Musical Instruments

The Baltic psaltery and the autoharp

In an earlier post, I announced the impending publication of my article “Northern European Contributions to the Development of the Autoharp” in The Galpin Society Journal, Vol. 76 (2023). That issue has now been distributed to the organization’s members and its contents will become available in digital format via JStor at a later date. An abstract of the autoharp article is included with the initial announcement and information about obtaining an offprint has now been added to it here.

In the briefest review for readers of this blog who are familiar with previous accounts of the instrument’s history, it is true that Charles Zimmermann misrepresented the scope of his US patent for a “Harp” with a mechanical damping mechanism when he began producing autoharps in the now familiar wing shape. However, there is no evidence that erodes his claim of having invented chord bars or coining the term “autoharp” as a designation for a zither to which they are applied. He also made and exhibited such instruments in a trapezoidal form before contention about the wing-shaped design arose.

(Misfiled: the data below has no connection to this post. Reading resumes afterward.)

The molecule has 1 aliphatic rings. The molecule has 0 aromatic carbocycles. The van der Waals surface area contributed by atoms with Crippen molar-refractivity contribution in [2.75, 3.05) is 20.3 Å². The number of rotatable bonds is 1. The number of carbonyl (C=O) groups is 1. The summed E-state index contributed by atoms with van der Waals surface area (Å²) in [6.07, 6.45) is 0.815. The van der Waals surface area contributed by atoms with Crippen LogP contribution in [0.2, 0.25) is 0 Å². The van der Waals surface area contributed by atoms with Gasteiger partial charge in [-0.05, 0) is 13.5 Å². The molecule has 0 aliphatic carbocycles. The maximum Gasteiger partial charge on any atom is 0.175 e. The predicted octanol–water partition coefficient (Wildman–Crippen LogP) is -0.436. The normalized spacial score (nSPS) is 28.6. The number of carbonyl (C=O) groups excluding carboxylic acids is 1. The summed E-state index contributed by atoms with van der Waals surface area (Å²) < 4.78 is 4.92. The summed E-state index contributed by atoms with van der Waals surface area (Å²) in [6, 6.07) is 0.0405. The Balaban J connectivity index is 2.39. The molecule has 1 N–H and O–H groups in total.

The starting point for the article is the wave of activity that began in German-speaking Europe in the 1870s with the intention of rendering the concert zither more amenable to use by players with little or no musical experience. It does not discuss earlier types of zithers or playing techniques that might have inspired those innovations. However, the principle of producing a chord on a zither by damping strings that do not belong to that chord with the fingers of one hand and strumming the open strings with the other, predates any effort toward mechanization by far.

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